Train table

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Forum topic by christherookie posted 10-15-2018 08:25 PM 797 views 0 times favorited 10 replies Add to Favorites Watch
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139 posts in 3855 days

10-15-2018 08:25 PM

Topic tags/keywords: train table

I’ve been tasked with creating a train table for my grandson. I’ve sketched out a number of ideas and this is where I could use some help. The parents would like a top to cover it so they can use it as a coffee table when friends come over. Easy enough. But here’s where I want to get a little creative.

Where could I store the wood cover?

I’ve thought about making cutouts in the legs so the cover can also be used as a shelf. I’ve also considered a two-part cover and sliding the two parts, somehow, under the top of the table.

I figure if I’m going to make this, I should throw some creative engineering at it…and some creative woodworkers. :)

10 replies so far

View LittleShaver's profile


681 posts in 1428 days

#1 posted 10-15-2018 08:55 PM

You could split the top and hinge it so it can flop down along the sides.

Seems like a rather small train table. Z scale or the wooden trains might be all that fits on a coffee table.

I built an HO layout for my son many years ago. It was roughly a dog bone layout. 4×4 ends with a 3×8 center connector.

-- Sawdust Maker

View BFamous's profile


344 posts in 929 days

#2 posted 10-15-2018 10:37 PM

The idea of the lid being stored under the train table top is my first thought. Though my second thought was that a small child (your grandson) may try to open it (and hopefully eventually also close it too when cleaning up after himself…), so whatever you design that child needs to be safe. No pinched fingers, no smashed toes.

So you may want to separate the top into more than 2 pieces do they are more manageable for a youngin.

-- Brian Famous :: Charlotte, NC ::

View Artie623's profile


116 posts in 669 days

#3 posted 10-16-2018 12:11 AM

Build the table at least 15” high… imagine a picture frame with a center that rotates on its axis…. one face finished…. the other a train layout, of course everything has to be secured very well…. but a simple layout should have few challenges in that respect. Minimum interior table width should be 22” in n-scale… you can do less… but this would look better and give him room to play with other aspects of the layout.

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116 posts in 669 days

#4 posted 10-16-2018 12:12 AM

View Brian Talbert's profile

Brian Talbert

38 posts in 879 days

#5 posted 10-16-2018 12:13 AM

Assuming wood Brio style trains, yes?

Take a look at this concept:

Essentially the table top is a grid of smaller interlocking squared with track sections embedded. They can be flipped over for an even surface. This is a cool idea and the smaller pieces can be safely handled by a child.


View Kazooman's profile (online now)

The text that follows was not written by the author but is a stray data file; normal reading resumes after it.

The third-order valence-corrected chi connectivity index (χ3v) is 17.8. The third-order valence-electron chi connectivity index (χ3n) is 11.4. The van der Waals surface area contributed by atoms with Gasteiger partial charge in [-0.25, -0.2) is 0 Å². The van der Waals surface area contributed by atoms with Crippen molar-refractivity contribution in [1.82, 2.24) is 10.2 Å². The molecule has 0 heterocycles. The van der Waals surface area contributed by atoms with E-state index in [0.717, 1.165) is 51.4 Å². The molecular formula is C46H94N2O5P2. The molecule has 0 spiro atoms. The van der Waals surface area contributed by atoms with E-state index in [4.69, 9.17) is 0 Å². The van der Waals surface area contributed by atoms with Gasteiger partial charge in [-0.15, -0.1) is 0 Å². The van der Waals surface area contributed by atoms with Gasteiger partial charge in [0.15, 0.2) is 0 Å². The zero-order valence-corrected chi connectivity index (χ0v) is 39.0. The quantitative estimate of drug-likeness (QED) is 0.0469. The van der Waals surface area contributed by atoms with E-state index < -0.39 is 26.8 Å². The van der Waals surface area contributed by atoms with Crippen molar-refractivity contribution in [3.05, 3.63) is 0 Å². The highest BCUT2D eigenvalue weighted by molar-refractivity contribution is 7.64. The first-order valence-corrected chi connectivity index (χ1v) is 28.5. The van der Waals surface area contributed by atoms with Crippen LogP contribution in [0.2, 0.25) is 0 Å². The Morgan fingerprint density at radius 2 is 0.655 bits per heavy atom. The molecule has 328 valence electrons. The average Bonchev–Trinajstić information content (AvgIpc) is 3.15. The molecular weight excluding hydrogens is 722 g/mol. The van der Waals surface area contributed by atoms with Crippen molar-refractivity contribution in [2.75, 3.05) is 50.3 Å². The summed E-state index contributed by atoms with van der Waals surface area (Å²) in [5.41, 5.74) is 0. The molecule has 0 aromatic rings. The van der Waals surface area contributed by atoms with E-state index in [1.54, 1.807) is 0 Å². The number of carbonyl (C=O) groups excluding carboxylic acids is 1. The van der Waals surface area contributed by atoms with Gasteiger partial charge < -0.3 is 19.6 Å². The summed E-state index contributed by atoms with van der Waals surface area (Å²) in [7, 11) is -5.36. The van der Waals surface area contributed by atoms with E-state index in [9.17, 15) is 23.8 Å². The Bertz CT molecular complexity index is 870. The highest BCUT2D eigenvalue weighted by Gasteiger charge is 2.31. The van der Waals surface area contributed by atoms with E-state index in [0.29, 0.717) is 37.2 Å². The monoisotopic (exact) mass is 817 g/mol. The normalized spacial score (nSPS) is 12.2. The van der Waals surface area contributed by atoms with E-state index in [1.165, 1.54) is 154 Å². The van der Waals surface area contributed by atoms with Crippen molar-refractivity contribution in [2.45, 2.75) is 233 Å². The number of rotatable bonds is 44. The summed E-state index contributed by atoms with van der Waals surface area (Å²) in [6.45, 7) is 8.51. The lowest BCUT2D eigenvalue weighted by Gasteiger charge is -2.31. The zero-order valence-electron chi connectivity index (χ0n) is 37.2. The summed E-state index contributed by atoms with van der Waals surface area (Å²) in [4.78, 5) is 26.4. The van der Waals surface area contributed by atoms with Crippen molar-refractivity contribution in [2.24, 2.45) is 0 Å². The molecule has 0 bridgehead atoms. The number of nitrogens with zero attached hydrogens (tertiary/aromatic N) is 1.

1515 posts in 2760 days

#6 posted 10-16-2018 12:43 AM

- Artie623

Earth to Artie….. Nice pic, but how does this relate to train tables? Just curious. I must be missing some inside joke, but after a thousand posts I fail to see it.

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116 posts in 669 days

#7 posted 10-16-2018 02:48 AM

There was something about updating my profile picture… it landed here ??.,., oh well, that’s a real nice piece of wood at least! My apologies. Duh.

View olegrump's profile


97 posts in 1031 days

#8 posted 11-26-2018 01:59 AM

As mentioned above, I’d plan on a top that folds down to the sides. This will not only get the top out of the way when it’s time to play trains, but can be provide sides so when “Junior” gets some Casey Jones type inclinations (and he WILL!) the edges of the split top will prevent the trains from flying onto the floor. Hey, why not paint some mountains and sky onto the top edges of the folded down top. When closed, the “landscape” can be facing downward, and not interfere with the coffee table aspect.

View BroncoBrian's profile


894 posts in 2767 days

#9 posted 11-26-2018 02:13 AM

I don’t like this project. A challenge is fun, but when a non-craftsman gove a craftsman an idea, it goes sideways quickly.

Ask them what their favorite coffee table would look like. Then draw the minimum requirement for a train table. Then try to fit the train table into their design. It will be obvious how to do it, or why not to do it.

-- A severed foot is the ultimate stocking stuffer.

View MrRon's profile


5925 posts in 4052 days

#10 posted 11-26-2018 06:49 PM

Are you thinking a model railroad layout, or just a flat surface for a temporary train set? That will determine how you build it. If the latter, the table top can be a split 2 piece design that opens to form a surface that is twice the size when open. If the former, that is not so easy to do, as there will be track, scenery, structures, etc to deal with. It is either a coffee table or a model railroad layout. It can’t be both.

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